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How To Add Swap Space on Ubuntu 20.04


:   Alexander

LXC Containers & OpenVZ

Creating Swap Space in LXC Containers & OpenVZ is not supported.


Swap space is a space on a hard disk that is a substitute for physical memory. If the system needs more memory resources and the RAM is full, inactive pages in memory are moved to the swap space.

While swap space can help machines with a small amount of RAM, it should not be considered a replacement for more RAM. Swap space is located on hard drives, which inherently have a slower access time than physical memory.

Step 1 - Check the System for Swap Information

Firstly, check if the system has any swap configured

sudo swapon --show
If you receive no output it means your system does not have swap space setup.

Check there is not swap active using the free command:

free -h
              total        used        free      shared  buff/cache   available
Mem:          2.4Gi       887Mi       462Mi       2.0Mi       1.1Gi       1.4Gi
Swap:            0B          0B          0B

Step 2 - Checking Available Hard Drive Space

Before creating a swap file, make sure we'll make sure we have enough space on the HDD.

df -h
Our output should look something like this:
Filesystem      Size  Used Avail Use% Mounted on
udev            1.2G     0  1.2G   0% /dev
tmpfs           249M  1.1M  248M   1% /run
/dev/vda2        44G  4.4G   38G  11% /
tmpfs           1.3G     0  1.3G   0% /dev/shm
tmpfs           5.0M     0  5.0M   0% /run/lock
tmpfs           1.3G     0  1.3G   0% /sys/fs/cgroup
/dev/loop1       50M   50M     0 100% /snap/snapd/17950

/dev/vda2 has 38GB available on this system so we're good to go.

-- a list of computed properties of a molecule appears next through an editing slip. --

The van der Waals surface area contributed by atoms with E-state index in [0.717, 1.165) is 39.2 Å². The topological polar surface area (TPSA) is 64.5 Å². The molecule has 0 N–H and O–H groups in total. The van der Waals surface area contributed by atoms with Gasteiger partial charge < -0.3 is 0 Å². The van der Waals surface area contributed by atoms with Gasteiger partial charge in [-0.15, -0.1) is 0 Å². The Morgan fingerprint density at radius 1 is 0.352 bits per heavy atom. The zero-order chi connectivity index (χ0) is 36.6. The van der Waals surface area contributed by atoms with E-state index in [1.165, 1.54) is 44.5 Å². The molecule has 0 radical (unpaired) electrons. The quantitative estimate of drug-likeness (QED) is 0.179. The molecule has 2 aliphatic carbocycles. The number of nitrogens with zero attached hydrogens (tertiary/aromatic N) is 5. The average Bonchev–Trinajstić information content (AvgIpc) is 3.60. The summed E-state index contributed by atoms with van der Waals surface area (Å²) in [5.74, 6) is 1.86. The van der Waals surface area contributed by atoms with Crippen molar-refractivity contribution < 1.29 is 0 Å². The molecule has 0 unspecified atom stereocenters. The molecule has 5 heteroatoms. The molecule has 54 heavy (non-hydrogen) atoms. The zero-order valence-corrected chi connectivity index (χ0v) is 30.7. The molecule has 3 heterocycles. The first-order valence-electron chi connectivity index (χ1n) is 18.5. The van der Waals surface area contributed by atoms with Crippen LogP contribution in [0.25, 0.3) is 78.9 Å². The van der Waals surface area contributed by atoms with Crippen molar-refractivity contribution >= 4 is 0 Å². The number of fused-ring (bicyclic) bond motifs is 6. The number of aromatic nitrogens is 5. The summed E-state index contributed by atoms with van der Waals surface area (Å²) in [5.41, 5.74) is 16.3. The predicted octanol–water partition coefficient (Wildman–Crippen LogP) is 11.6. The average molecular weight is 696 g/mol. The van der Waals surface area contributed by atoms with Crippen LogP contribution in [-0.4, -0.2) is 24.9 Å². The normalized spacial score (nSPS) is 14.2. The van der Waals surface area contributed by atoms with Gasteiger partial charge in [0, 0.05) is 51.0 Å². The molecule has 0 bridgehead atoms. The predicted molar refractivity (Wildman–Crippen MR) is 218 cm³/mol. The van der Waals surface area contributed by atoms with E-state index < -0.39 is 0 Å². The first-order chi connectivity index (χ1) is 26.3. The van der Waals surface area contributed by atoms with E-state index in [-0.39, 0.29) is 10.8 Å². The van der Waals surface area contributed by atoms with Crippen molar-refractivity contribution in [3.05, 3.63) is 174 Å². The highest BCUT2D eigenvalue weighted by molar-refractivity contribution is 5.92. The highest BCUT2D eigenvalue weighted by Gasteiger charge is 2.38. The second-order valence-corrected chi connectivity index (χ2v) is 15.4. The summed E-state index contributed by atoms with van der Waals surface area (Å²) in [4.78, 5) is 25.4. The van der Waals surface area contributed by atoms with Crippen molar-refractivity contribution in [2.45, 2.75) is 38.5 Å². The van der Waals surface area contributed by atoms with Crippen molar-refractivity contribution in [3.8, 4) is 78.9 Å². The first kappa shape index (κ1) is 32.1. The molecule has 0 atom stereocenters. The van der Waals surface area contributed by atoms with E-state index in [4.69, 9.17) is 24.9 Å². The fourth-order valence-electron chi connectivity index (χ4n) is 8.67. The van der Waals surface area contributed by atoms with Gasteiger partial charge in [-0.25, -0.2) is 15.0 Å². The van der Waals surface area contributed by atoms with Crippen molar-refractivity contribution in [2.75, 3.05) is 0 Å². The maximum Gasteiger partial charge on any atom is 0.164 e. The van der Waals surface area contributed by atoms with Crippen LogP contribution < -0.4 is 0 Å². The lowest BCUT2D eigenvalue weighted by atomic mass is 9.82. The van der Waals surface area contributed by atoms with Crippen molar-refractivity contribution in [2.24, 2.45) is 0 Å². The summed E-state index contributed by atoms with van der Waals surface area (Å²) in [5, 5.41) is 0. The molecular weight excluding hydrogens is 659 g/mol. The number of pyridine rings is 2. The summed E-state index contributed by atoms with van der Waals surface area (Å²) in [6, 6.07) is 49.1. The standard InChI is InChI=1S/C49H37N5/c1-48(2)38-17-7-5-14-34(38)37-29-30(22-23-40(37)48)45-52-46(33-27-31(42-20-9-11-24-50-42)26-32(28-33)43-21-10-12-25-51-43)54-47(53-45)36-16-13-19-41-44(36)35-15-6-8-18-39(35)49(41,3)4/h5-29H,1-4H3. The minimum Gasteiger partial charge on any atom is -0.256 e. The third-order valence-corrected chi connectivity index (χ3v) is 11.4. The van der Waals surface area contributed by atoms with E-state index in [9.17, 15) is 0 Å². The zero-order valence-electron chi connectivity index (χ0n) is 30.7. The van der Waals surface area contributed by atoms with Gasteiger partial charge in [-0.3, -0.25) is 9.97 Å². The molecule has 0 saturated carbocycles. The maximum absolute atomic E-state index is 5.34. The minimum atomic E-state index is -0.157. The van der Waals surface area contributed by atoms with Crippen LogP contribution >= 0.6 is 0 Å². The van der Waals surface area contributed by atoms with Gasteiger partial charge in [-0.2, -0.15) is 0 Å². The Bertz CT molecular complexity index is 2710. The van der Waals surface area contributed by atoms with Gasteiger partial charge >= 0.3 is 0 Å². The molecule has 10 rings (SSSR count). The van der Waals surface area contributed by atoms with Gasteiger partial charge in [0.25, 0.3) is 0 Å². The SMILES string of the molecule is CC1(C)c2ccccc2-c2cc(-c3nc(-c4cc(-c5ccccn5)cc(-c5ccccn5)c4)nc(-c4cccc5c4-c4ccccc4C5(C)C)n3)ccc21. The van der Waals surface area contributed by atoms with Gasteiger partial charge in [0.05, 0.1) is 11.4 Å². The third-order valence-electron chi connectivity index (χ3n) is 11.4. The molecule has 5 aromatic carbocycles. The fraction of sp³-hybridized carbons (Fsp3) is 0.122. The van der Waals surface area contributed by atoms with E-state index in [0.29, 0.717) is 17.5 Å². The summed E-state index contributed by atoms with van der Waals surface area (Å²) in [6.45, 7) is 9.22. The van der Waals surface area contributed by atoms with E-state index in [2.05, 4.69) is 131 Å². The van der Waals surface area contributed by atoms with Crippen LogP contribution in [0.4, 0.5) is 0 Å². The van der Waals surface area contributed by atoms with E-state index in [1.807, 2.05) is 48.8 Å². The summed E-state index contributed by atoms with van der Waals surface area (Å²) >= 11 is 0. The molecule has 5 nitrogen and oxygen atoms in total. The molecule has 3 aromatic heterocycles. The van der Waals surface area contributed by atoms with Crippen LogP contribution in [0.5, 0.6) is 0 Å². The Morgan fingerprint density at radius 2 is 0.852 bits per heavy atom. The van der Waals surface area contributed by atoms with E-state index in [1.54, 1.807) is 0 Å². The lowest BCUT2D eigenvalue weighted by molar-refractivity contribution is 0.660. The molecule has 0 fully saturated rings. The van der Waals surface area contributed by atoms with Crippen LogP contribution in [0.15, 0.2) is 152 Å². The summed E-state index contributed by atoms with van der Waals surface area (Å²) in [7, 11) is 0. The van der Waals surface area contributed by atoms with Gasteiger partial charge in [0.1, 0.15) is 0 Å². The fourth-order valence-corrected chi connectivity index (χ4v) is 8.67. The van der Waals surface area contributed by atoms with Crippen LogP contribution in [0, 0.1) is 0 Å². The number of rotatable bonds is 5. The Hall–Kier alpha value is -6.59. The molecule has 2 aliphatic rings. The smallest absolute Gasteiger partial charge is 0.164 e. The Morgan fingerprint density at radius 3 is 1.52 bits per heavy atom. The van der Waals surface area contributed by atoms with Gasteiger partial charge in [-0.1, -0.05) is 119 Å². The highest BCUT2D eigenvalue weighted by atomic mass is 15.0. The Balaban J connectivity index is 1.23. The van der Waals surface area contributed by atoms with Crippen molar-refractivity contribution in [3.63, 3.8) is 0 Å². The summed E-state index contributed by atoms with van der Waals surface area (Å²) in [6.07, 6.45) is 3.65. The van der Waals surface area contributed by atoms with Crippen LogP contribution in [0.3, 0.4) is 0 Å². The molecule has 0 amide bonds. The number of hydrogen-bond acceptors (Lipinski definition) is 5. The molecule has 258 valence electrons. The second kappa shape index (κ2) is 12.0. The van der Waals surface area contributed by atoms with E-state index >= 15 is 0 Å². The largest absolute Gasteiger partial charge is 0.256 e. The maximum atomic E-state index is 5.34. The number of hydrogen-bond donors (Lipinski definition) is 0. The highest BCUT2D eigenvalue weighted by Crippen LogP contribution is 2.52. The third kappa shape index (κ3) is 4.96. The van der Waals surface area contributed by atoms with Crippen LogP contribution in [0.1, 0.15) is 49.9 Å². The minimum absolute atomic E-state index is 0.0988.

Step 3 - Creating the Swap File

Rule of thumb is that anything over 4GB of swap is probably unnecessary if you are just using it as a RAM fallback. Generally, an amount equal to or double the amount of RAM on your system is a good starting point, however it really depends on your personal preferences and your application requirements.

For this guide, we're only going to create a 1GB swap file.

sudo fallocate -l 1G /swapfile
Check that the correct amount of space was reserved.
ls -lh /swapfile
Our output should look like this:
-rw-r--r-- 1 root root 1.0G Jan 21 04:29 /swapfile

Step 4 - Enabling the Swap File

Start by making the file accessible to root using chmod:

sudo chmod 600 /swapfile
Check the permissions:
ls -lh /swapfile
Our output should look like this:
-rw------- 1 root root 1.0G Jan 21 04:29 /swapfile
This means that the root user has read write access to the swap file.

Mark the file as swap space:

sudo mkswap /swapfile
Our output should look like this:
Setting up swapspace version 1, size = 1024 MiB (1073737728 bytes)
no label, UUID=0aefef0e-4ca8-4894-8d46-8c0d6cee0ef1
After marking the file you can enable the swap space:
sudo swapon /swapfile
Verify the enabling the swap space worked:
sudo swapon --show
Our output should look like this:
/swapfile file 1024M   0B   -2
Use the free command again to make sure the swap has applied correctly.
free -h

Step 5 - Make the Swap Space Persist

Currently the swap space is active & availble, but if we rebooted the server would not retain the changed, we can make this permanent by adding the swap space to our /etc/fstab file. Back up the /etc/fstab file in case anything goes wrong:

sudo cp /etc/fstab /etc/fstab.bak
Add the swap space info to your /etc/fstab file by typing:
echo '/swapfile none swap sw 0 0' | sudo tee -a /etc/fstab

Step 6 - Tuning your Swappiness

swappiness configures how often your system swaps data out of RAM, this is set between 0 & 100 which represents a percentage.

Check the current swappiness value:

cat /proc/sys/vm/swappiness
Our output should look like this:
For this guide we'll set the swappiness to 10:
sudo sysctl vm.swappiness=10
Our output should look like this:
vm.swappiness = 10
This will persist until the server reboots so we'll add it to our /etc/sysctl.conf file:
sudo nano /etc/sysctl.conf
At the bottom add:

Final Notes & Further Reading

Congratulations on setting up swap space on your server.

You can also adjust the cache_pressure setting, this configures how much the system will choose to cache inode and dentry information, it's pretty much data about the filesystem & can take a toll on the system to look up, so it tends to be a great thing for your system to cache, there is a great guide available for that at